The Great Britain Cycling Team kicked off their UCI Track Nations Cup campaign with two silver team pursuit medals on day one in Glasgow, while Team Wales stormed to a historic first senior international bronze medal in the women’s team sprint.
Women’s team pursuit
In qualifying, Katie Archibald, Neah Evans, Dame Laura Kenny and Megan Barker qualified third fastest in a time of 4:17.371, setting up a first round contest against Italy. Despite falling narrowly behind as the race entered its final kilometre, the Great Britain team prevailed in the nervy final laps, finishing just over a tenth of a second quicker in 4:15.653.
That victory set up a repeat of the Tokyo Olympic final against Germany, who set an impressive time of 4:12.808 in their own first round contest. In the end the world and Olympic champions proved just too strong, with a time of 4:18.908 securing silver and a first medal of the event for Great Britain.
Speaking afterwards, Dame Laura Kenny said: “This is the first time racing since the Olympics, so it was always going to feel a lot harder. As a team, over each round, we kept going, we kept digging deep. It was always going to be a massive ask to beat the Germans but I think as a team, we performed really well.”
Representing Great Britain 2, Sophie Lewis, Ella Barnwell, Maddie Leech and Jess Roberts were ninth fastest in 4:27.691, narrowly missing out on a ride in the first round.
Men’s team pursuit
In the men’s event, Great Britain (Ethan Vernon, Ollie Wood, Rhys Britton and Charlie Tanfield) qualified fourth fastest in 3:54.684, setting up a formidable first round contest against reigning Olympic champions Italy.
The Italians replaced Filippo Ganna with Michele Scartezzini for the first round, and led for the first 3,000m of the race, before an incredible turnaround in the final kilometre saw Great Britain storm to victory in a time of 3:50.203, to set up a ride for gold in the evening session against France. However, the French quartet led throughout in the final to take the victory in 3:50.267, more than a second quicker than Great Britain.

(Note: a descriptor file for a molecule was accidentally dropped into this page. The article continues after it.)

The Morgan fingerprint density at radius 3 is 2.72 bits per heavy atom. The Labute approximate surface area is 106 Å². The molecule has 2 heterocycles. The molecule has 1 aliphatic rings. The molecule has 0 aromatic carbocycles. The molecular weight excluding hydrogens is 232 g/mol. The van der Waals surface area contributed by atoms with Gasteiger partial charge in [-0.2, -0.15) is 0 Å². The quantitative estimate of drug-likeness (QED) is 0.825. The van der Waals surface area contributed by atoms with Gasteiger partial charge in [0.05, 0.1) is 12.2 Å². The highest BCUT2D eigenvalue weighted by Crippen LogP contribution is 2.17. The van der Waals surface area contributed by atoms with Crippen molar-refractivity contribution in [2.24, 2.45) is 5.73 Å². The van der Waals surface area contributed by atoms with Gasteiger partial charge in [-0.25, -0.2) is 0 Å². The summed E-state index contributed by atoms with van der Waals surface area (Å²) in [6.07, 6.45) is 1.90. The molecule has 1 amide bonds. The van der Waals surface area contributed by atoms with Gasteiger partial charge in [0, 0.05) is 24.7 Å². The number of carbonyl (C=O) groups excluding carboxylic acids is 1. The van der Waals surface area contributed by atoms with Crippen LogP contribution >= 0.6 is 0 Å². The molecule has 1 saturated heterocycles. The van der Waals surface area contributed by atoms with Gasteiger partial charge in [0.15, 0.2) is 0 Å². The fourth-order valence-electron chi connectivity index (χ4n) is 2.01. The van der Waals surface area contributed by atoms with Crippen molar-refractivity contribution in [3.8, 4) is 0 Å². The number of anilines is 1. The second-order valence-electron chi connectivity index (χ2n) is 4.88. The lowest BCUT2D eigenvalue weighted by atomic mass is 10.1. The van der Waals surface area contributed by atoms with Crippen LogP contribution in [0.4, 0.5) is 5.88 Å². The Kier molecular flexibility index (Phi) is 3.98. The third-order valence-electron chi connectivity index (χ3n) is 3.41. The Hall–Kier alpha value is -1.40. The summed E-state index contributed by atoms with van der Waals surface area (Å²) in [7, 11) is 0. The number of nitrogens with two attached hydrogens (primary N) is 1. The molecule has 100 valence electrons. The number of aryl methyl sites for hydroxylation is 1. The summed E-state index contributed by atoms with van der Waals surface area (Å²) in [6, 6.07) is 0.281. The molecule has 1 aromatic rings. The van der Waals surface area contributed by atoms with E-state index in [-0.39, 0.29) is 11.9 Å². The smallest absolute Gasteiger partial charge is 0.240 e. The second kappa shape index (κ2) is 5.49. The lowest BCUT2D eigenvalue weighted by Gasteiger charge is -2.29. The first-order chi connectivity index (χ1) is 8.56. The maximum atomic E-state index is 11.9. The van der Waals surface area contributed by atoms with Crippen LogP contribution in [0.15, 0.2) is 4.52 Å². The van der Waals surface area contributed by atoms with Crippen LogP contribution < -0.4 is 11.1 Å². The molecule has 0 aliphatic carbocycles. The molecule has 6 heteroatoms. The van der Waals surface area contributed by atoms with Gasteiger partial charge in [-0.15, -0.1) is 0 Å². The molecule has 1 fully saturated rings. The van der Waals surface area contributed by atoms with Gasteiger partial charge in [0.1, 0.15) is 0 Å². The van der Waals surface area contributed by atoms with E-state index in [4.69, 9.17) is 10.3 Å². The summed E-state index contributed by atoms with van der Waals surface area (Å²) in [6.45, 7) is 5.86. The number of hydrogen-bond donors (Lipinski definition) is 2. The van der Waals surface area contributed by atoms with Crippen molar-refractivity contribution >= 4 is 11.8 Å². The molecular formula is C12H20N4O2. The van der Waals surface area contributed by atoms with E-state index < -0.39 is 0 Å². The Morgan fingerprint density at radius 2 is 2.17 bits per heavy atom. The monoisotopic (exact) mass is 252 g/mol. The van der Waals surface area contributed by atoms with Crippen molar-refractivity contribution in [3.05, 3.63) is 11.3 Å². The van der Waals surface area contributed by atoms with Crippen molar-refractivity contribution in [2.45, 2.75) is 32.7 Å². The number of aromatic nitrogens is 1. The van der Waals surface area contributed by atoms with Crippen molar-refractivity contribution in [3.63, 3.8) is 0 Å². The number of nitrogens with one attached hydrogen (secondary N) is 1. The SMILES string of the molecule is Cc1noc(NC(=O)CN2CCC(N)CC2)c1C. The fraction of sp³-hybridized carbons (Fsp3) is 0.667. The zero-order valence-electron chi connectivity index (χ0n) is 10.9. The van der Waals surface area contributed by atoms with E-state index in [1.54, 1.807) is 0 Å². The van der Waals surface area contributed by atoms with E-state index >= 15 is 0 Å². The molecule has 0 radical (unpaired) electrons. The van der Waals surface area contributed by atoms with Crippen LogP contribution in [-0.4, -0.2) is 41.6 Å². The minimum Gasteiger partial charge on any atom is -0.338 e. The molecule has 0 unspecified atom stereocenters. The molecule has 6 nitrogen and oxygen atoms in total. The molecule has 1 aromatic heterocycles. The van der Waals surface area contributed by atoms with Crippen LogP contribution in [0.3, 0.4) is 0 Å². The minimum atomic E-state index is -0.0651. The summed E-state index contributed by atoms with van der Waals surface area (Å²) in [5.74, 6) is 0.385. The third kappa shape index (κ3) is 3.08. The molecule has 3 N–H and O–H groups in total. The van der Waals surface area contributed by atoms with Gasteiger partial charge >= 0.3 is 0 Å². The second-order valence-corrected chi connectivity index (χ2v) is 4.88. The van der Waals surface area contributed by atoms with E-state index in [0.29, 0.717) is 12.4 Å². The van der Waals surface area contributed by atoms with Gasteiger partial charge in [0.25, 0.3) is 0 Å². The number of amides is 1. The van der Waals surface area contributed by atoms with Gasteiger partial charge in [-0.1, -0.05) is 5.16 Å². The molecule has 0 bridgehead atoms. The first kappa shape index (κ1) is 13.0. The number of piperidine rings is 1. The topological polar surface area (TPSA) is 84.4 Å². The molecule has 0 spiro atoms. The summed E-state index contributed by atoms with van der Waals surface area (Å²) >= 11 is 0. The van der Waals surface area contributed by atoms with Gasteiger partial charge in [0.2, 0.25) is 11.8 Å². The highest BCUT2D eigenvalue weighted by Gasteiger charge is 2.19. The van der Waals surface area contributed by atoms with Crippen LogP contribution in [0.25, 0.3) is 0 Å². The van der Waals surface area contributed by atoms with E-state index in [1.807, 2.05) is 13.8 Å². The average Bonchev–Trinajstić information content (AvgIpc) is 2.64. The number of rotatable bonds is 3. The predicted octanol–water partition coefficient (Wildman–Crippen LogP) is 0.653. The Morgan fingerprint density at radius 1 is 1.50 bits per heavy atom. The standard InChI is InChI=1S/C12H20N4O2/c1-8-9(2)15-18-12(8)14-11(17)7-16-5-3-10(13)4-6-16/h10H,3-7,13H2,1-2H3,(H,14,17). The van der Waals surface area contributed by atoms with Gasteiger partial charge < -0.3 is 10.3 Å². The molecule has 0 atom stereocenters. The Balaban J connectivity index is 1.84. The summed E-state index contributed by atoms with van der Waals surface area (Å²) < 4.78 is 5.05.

Ollie Wood said: “It feels great, obviously we wanted first but we haven’t been together since the worlds last year, so to come together like that and take home a silver medal is pretty awesome.”
Ethan Vernon added: “We’ve come together pretty well – three of us rode together at the Olympics so we know we work well and we’ve added Rhys Britton and he’s fitted right in.”
Josh Charlton, Josh Giddings, Oscar Nilsson-Julien and Will Tidball recovered from a crash in training yesterday to qualify eighth fastest in 3:59.118, ensuring a first round ride in the evening to put them in contention for a bronze medal. While their first round was a second and a half quicker, the team finished with a commendable eighth place overall.
Women’s team sprint
The two Great Britain teams finished fourth and sixth fastest in team sprint qualifying, with Milly Tanner, Sophie Capewell and Blaine Ridge-Davis setting a time of 48.357, and Lauren Bell, Iona Moir and Lusia Steele stopping the clock in 48.593. National champions Team Wales (Lowri Thomas, Rhian Edmunds and Emma Finucane) were third fastest in 48.042.
Tanner, Capewell and Davis overcame Australia in the first round, and their time of 47.687 put them in a battle for bronze against Team Wales, who prevailed over the second Great Britain team of Bell, Moir and Steele in 47.630 in their own first round contest.
In a thrilling bronze medal final, it was Team Wales who emerged victorious. Great Britain led after two laps but a phenomenal finish from Lowri Thomas secured a historic first senior international medal for the Welsh riders, continuing a magnificent start to 2022 following their victory in this event in last month’s British National Track Championships in Newport.
Men’s team sprint
In the men’s event the Great Britain Cycling Team trio of Ali Fielding, Jack Carlin and Joe Truman qualified fourth fastest in 43.461, with Team Inspired (James Bunting, Hamis Turnbull and Hayden Norris) eighth in 44.282 – qualifying both teams for the first round.
The Great Britain Cycling Team faced stiff opposition in the Netherlands however, who brought Roy van den Berg into the team that had qualified fifth fastest. That extra firepower helped them to a narrow victory, three tenths of a second quicker than the home trio, while Team Inspired were also beaten in the first round, with fastest qualifiers Australia proving too strong.
The event continues tomorrow with medals up for grabs in the men’s individual pursuit, men’s kilo, women’s sprint, women’s elimination and men’s elimination. The second session, covering each of the five finals, will once again be broadcast live on the BBC iPlayer and Red Button. Read the full preview here.